Twisted Justice (Nihon de ichiban warui yatsura)

Cops and guns.

Cops and guns.

(2016) True Crime Drama (Toei) Gȏ Ayano, Shidȏ Nakamura, Pierre Taki, Munetaka Aoki, Haruna Yabuki, Young Dais, Kumi Takiuchi, Katsuya, Takayuki Kinoshita, Tomoya Nakamura, Ryȗzȏ Tanaka, Ayumu Saitȏ, Takuma Otoo, Yukio Ueno, Minosuke, Ito Shiraishi. Directed by Kazuya Shiraishi

NYAFF

Certain things translate across cultural lines; that innocence can tarnished until it has rusted away solid and that power corrupts even the purest of souls. A fall from grace is a tragedy in any language.

Moroboshi (Ayano) is a jujitsu wrestler and a pretty good one and has the cauliflower ear to prove it. So good, in fact, that the Hokkaido prefecture police give him a job not because of his criminologist skills but because they hope that he will lead their jujitsu team to respectability, which he does. However, the police detectives in the precinct in the capitol of Sapporo are less enthused about his presence. He is used primarily as a gopher and a clerk.

But veteran detective Murai (Taki) sees something in the young man and takes him under his wing. Murai is at this time a fine police officer and one of the most respected in the department, but the department has this odd points system, in which certain types of busts were worth points while others were worth more points – and others less.

From Murai he learns to play the game of informants – called “Spies,” or just “S” in Japan. Moroboshi uses them to find out information that gets some of the feared Yakuza busted, which pushes up Moroboshi up the ladder at work. As the 70s wear on, Murai commits a cardinal sin and is forced to leave in disgrace, leaving Murai to pick up his informants and his status. Soon, as Japan enters a phase in which the police have become obsessed with taking illegal guns off the street, he has begun using his own Yakuza connections to import guns, then turn them in for financial gain (cops are being paid cash bonuses for each gun they turn in) as well as departmental glory.

But as Moroboshi uses his friends and mistresses, he begins to lose control of his little empire. Fueled on cocaine and high on sex, Moroboshi goes from the young and naïve wrestler and rookie patrol officer to a bitter and jaded veteran cop who sees the abyss rushing towards him. Can he avoid his fate?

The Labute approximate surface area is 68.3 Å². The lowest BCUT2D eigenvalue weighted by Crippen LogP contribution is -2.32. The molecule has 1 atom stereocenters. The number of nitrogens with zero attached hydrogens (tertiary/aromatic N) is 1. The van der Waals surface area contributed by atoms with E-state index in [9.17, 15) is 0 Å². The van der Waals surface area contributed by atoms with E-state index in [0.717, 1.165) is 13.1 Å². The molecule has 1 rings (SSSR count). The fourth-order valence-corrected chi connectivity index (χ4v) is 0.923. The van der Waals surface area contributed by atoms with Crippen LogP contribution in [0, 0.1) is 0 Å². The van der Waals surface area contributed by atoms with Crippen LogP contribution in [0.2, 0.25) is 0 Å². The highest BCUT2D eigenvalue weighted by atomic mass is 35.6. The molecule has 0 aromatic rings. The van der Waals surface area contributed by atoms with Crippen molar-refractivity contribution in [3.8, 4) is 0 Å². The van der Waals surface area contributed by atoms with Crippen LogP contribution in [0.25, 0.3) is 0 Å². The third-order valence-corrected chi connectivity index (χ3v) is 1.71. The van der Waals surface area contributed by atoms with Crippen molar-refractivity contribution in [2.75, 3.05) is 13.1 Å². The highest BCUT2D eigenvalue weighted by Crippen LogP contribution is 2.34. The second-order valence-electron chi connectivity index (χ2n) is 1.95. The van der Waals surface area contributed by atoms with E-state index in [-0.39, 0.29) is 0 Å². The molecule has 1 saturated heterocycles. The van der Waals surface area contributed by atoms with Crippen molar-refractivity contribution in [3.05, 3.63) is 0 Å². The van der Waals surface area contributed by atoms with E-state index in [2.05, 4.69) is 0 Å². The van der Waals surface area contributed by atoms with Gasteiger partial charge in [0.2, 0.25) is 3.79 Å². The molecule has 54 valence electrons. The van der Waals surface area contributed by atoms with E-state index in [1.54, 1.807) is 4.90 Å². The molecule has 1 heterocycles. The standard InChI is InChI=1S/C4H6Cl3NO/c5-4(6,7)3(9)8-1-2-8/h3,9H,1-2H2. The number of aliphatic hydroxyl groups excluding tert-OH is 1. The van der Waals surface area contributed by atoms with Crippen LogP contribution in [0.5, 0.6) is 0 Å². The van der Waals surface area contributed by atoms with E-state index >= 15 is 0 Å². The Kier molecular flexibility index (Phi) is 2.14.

The film is based on actual events that made up the biggest police scandal in Japan’s history to date. There is a Scorsese-esque feel here, especially in terms of The Departed, itself based on an Asian film. There are also elements of the Japanese yakuza film, such as the work of the great Kinji Fukasaku, very apparent here. Fans of the crime genre worldwide should sit up and take notice of this film. American audiences might also see the crime dramas of John Woo in between the frames here.

A bravura performance by Ayano has already gotten him notice as a rising star in Japan; he does some unforgettable work as both the young and puppy-like Moroboshi until he becomes the lethal and amoral cop that he eventually becomes. We watch Moroboshi slowly lose the endearing qualities that made him delightful at the beginning but by the movie’s end, the character is utterly corrupt and beyond redemption.

Shiraishi initially sets the movie in the ’70s (it covers a time span of more than three decades) and in each era that the movie checks in with Moroboshi, the film really looks like a movie from that era. For example, the 70s portion looks a lot like an American TV cop show – with boobs. And yes, there are plenty of those; prostitutes play a vital role in the movie.

There are moments of what I suppose are comedy relief that are almost surreal and absurd, but they are rather jarring next to the grim tone of the rest of the film. I think it’s more of a cultural thing that I don’t appreciate them as much; I’ve noticed that Japanese yakuza films often have those moments that are almost bizarre so I suppose that is something that Japanese audiences understand more than I do.

This has yet to acquire U.S. distribution as of this writing and quite frankly is more likely to hit the festival circuit first although someone like Magnet or Well Go USA might take a long look at this and send it out into the American market one of these days. If you see it playing anywhere near you if that occurs, don’t hesitate to go check it out – this is one of the good ones.

REASONS TO GO: The look of the film fits nicely the period it is set in. A cross between Scorsese and Woo on a budget.
REASONS TO STAY: There are moments of surreal absurdity that jar with the overall gritty tone.
FAMILY VALUES: Plenty of violence and profanity, along with a surfeit of smoking and some sexual content and brief nudity.
TRIVIAL PURSUIT: Will make its American debut as the opening night film at the New York Asian Film Festival on June 22, 2016.
CRITICAL MASS: As of 6/21/16: Rotten Tomatoes: No score yet. Metacritic: No score yet.
COMPARISON SHOPPING: The Departed
FINAL RATING: 7.5/10
NEXT: Apocalypse Child

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